• I’m the only one in my industry/niche who ______(does something or believes something)__________________. [Again, it’d better be true.]
  • My approach/philosophy breaks with tradition in this way: ____(describe the way)______________________________________________________.
  • My competition would say that I’m ________________(descriptive word or phrase)_______________________________________, and they’re right!
  • My Right People have made a vow/promise/oath that they _______________(will or will never do/be something)__________________________________________.
  • In five years, I believe this business will be known for ___(what your business will be known for)__________________________________________________.

If Accuracy, Clarity, Depth, AND/OR Innovation are in your top mix, try these:

  • I love sharing my process around ____________(process you share in your business) _________________________________________________________.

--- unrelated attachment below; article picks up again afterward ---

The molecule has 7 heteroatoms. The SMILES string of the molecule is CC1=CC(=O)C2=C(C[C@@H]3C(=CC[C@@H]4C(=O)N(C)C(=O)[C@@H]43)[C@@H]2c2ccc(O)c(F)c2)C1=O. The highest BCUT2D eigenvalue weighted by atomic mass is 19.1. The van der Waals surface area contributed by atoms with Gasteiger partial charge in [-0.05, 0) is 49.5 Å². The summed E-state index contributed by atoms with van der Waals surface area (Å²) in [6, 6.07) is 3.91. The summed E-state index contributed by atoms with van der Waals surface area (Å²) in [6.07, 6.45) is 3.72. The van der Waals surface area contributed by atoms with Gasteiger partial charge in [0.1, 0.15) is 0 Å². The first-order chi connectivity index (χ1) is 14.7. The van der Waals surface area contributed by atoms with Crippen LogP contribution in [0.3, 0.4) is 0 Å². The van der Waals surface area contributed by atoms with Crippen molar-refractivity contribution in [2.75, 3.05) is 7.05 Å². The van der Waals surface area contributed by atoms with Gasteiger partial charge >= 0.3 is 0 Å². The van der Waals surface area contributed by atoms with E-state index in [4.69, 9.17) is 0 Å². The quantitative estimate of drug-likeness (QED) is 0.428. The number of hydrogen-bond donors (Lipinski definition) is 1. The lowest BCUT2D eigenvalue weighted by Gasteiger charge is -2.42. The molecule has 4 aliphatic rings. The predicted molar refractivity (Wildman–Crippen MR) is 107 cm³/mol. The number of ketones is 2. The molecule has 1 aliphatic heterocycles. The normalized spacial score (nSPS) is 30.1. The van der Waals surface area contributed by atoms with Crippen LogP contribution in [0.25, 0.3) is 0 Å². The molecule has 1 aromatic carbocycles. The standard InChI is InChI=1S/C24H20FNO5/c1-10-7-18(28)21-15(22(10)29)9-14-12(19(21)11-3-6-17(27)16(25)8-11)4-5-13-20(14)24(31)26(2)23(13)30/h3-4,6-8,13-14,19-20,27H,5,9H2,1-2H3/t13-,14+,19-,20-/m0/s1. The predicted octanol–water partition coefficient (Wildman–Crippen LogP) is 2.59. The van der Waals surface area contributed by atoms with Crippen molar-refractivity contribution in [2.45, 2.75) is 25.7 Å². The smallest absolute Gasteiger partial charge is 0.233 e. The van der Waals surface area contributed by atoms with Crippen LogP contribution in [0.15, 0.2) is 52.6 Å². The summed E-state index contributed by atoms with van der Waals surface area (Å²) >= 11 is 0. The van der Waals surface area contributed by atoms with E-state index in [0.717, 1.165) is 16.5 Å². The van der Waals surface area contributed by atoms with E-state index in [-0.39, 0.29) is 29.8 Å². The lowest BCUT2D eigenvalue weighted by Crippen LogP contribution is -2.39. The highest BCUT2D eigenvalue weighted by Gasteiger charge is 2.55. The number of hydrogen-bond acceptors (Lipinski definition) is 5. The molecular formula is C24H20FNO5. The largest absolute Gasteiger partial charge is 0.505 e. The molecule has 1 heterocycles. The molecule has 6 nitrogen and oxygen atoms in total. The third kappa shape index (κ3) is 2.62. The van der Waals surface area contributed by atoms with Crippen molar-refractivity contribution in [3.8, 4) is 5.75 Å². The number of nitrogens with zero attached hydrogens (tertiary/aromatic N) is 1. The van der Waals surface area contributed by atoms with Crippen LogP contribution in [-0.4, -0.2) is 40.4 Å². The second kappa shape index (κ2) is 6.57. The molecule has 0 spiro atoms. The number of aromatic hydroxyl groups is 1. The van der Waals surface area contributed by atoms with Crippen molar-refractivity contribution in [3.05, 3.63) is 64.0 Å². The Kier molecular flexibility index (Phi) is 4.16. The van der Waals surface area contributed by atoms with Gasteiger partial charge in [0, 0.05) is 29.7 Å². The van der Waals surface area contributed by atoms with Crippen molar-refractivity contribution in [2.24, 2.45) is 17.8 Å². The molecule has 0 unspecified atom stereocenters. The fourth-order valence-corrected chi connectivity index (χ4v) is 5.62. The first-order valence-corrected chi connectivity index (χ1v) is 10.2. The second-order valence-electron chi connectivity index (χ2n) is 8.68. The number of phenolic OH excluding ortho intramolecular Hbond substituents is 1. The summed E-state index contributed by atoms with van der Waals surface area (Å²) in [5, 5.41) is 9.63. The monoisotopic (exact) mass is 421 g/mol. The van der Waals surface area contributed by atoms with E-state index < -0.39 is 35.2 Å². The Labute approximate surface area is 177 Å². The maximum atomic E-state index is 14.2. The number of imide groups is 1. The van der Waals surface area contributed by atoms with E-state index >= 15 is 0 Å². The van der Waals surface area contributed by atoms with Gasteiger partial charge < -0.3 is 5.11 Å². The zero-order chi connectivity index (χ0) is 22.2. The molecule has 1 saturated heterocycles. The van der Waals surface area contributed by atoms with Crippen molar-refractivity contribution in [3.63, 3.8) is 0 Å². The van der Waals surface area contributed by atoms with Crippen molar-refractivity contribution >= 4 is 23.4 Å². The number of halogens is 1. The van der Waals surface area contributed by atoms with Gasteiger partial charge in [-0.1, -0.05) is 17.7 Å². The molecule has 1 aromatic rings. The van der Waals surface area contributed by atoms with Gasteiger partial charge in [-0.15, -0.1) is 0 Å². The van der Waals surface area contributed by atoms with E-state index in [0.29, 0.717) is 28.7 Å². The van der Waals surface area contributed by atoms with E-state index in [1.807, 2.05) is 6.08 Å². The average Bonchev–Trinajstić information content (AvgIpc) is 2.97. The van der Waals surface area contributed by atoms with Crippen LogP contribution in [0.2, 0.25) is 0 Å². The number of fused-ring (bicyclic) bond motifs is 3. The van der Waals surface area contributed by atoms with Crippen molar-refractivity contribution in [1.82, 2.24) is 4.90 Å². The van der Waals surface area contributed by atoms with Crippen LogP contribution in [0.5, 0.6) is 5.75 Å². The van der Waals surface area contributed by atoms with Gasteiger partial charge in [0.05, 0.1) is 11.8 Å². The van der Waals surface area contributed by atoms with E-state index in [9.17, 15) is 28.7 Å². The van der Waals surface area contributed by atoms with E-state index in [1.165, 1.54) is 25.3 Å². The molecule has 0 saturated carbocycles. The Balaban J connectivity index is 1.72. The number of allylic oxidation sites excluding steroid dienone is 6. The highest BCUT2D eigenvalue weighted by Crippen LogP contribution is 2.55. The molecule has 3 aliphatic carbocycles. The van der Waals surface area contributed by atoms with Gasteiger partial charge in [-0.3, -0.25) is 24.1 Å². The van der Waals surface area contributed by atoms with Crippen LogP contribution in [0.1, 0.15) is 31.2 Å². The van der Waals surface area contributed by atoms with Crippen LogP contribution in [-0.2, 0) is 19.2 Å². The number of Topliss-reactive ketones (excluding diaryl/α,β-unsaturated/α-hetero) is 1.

• Nothing makes me more curious than _________(topic, thing, idea)___________ ___________________________________________________________.
  • If I were guaranteed a truthful answer, I’d love to ask everyone I meet this question: ______(question you’d ask)________________________________________.
  • What my Right People are often surprised to learn about me is  _______(what they’re surprised to learn)_______________________________________________.
  • The age old question I continually wrestle with is __________(what’s the question?)___________________________________________________.
  • I wish someone would dare me to __________(thing you wish they’d dare you to do)________________________________________________________.

Now what?

Transfer the sentences you’ve written to a clean doc. Are there relationships between any of them, content-wise or theme-wise? Do you feel excited by any of them? Do you feel resistance to any of them?